An instant success from 1995 through this very present day, the Tacoma Rainiers have garnered all types of interest throughout the country. Most notably, the Rainiers focus on their fans more than anything.

Having a storied past of uniforms and logos, the Rainiers came out with a new campaign to start the 2015 season. Highlighted by the team’s “R” logo, the new logos and uniforms focus on what the fans want.

“This isn’t a typical team logo/uniform change,” said Team President Aaron Artman, as reported by milb.com, “This came from our fans.” In his address, Artman explained that fans have purchased and worn gear with the “R” logo more than anything else, so it only made sense to base their new look off of what the fans want.

The “R” logo appeared in early 2015 as the team’s new secondary logo, with the plain “Rainiers” script logo as the primary. The script logo replaces my personal favorite “T/R” logo, used by the team from 2009 through 2014. The release also brought in a “mountain and ice pick” logo, officially listed as the tertiary logo, to be worn on batting practice caps. The ice pick pays tribute the Mt. Rainier which towers over the Washington skyline, an inspiration for the name.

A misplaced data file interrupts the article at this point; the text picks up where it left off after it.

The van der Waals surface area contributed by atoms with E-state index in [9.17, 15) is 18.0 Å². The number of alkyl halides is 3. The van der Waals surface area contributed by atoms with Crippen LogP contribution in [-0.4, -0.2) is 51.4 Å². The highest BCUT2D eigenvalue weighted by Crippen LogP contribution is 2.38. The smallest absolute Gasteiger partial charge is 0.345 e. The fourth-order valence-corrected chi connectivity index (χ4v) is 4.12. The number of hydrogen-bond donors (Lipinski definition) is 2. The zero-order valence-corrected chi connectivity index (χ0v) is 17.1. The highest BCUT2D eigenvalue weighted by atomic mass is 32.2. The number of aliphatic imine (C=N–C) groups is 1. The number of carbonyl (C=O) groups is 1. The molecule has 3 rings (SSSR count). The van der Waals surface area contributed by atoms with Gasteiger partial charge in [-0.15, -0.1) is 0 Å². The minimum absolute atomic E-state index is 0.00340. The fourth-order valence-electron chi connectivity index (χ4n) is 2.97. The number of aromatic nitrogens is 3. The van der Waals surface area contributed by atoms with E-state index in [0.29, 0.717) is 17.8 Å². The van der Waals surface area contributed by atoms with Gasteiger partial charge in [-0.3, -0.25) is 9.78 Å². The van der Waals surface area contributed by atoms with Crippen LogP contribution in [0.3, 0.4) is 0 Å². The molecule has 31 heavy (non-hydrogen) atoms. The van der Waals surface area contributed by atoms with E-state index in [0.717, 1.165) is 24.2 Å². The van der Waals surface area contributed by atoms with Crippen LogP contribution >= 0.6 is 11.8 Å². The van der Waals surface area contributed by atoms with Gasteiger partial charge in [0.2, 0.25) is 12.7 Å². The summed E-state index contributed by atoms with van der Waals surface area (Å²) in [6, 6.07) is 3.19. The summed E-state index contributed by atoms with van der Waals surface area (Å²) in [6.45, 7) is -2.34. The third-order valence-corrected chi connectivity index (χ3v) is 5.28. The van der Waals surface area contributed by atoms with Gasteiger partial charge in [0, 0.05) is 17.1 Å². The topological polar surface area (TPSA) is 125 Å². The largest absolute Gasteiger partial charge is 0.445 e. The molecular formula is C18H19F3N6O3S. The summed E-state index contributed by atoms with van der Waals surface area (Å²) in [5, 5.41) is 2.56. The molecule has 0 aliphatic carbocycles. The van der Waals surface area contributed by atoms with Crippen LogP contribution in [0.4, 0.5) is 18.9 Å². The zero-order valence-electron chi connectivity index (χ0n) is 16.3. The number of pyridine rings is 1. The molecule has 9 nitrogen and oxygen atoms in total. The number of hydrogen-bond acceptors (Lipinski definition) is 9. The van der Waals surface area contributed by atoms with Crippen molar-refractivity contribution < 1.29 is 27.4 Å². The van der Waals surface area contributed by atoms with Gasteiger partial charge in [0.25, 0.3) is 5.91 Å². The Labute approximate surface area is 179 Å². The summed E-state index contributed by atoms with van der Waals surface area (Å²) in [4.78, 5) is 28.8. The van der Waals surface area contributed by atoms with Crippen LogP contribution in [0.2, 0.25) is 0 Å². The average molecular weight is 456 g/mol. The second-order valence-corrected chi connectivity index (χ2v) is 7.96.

As pointed out by Rainiers’ broadcaster Mike Curto, the main difference in the new logo and uniform reveal is that an “R” will be worn on all game caps.

The new home uniform is very navy blue heavy, featured the blue “Rainiers” script, blue numbers (front and back) and nameplate, blue piping, and a blue belt and blue socks. The hat to be worn with the home set is navy blue with the red “R” logo, as promised by Curto.

The road jersey is similar, featuring the same piping, belt, socks, nameplate, and cap. The difference is the navy blue and outlined in red “TACOMA” script on the front and the same design for the number on the back, with no number on the front.

My favorite uniform of them all (and the only jersey I’ve seen the Rainiers wear in person), is the alternate, worn at home, and, in my experience, on Sundays. The alternate jersey is a red base with white piping, nameplate, and front and back number. The belt, sock, and hat are all red as well, with a white “R” logo on the cap (yes, I do own the red cap).

Lastly, the Rainiers debuted a full-time batting practice uniform. To be worn with white pants, a blue belt, and blue socks, the jersey features typical batting practice piping (along the sides and underarms rather than the front) in red, on top of the navy blue jersey. A red “Rainiers” script runs straight across the chest, outlined in white, the same as the number on back. There is no nameplate. The cap is navy blue, like the jersey, and features the “mountain and ice pick” logo.

A full graphic of the new logos and uniforms can be found here, courtesy of rainiers.com.

Quite the successful look in 2015, the Rainiers have taken to the field once again to start their 2016 campaign, donning “R’s” all around, celebrating their loyal fans.